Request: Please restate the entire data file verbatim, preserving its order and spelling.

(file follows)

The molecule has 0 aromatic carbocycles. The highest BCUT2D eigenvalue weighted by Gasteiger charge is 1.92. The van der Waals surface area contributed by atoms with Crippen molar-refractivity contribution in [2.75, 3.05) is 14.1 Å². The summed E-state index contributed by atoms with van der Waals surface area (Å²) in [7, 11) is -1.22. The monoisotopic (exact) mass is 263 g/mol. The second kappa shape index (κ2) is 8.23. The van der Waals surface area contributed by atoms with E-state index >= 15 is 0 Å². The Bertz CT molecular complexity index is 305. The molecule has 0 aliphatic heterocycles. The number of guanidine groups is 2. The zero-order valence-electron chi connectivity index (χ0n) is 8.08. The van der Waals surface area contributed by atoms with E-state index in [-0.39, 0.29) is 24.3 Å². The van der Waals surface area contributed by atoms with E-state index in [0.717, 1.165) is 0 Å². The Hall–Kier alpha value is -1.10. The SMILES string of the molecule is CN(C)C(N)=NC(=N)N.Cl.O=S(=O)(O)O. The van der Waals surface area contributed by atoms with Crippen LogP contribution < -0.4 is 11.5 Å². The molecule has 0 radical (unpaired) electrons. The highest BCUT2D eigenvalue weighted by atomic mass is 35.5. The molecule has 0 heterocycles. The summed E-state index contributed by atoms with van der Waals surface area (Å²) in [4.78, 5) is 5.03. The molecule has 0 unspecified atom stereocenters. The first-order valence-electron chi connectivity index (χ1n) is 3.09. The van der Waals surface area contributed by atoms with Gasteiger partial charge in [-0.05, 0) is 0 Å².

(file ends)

The molecule has 0 aromatic carbocycles. The highest BCUT2D eigenvalue weighted by Gasteiger charge is 1.92. The van der Waals surface area contributed by atoms with Crippen molar-refractivity contribution in [2.75, 3.05) is 14.1 Å². The summed E-state index contributed by atoms with van der Waals surface area (Å²) in [7, 11) is -1.22. The monoisotopic (exact) mass is 263 g/mol. The second kappa shape index (κ2) is 8.23. The van der Waals surface area contributed by atoms with E-state index >= 15 is 0 Å². The Bertz CT molecular complexity index is 305. The molecule has 0 aliphatic heterocycles. The number of guanidine groups is 2. The zero-order valence-electron chi connectivity index (χ0n) is 8.08. The van der Waals surface area contributed by atoms with E-state index in [-0.39, 0.29) is 24.3 Å². The van der Waals surface area contributed by atoms with E-state index in [0.717, 1.165) is 0 Å². The Hall–Kier alpha value is -1.10. The SMILES string of the molecule is CN(C)C(N)=NC(=N)N.Cl.O=S(=O)(O)O. The van der Waals surface area contributed by atoms with Crippen LogP contribution < -0.4 is 11.5 Å². The molecule has 0 radical (unpaired) electrons. The highest BCUT2D eigenvalue weighted by atomic mass is 35.5. The molecule has 0 heterocycles. The summed E-state index contributed by atoms with van der Waals surface area (Å²) in [4.78, 5) is 5.03. The molecule has 0 unspecified atom stereocenters. The first-order valence-electron chi connectivity index (χ1n) is 3.09. The van der Waals surface area contributed by atoms with Gasteiger partial charge in [-0.05, 0) is 0 Å².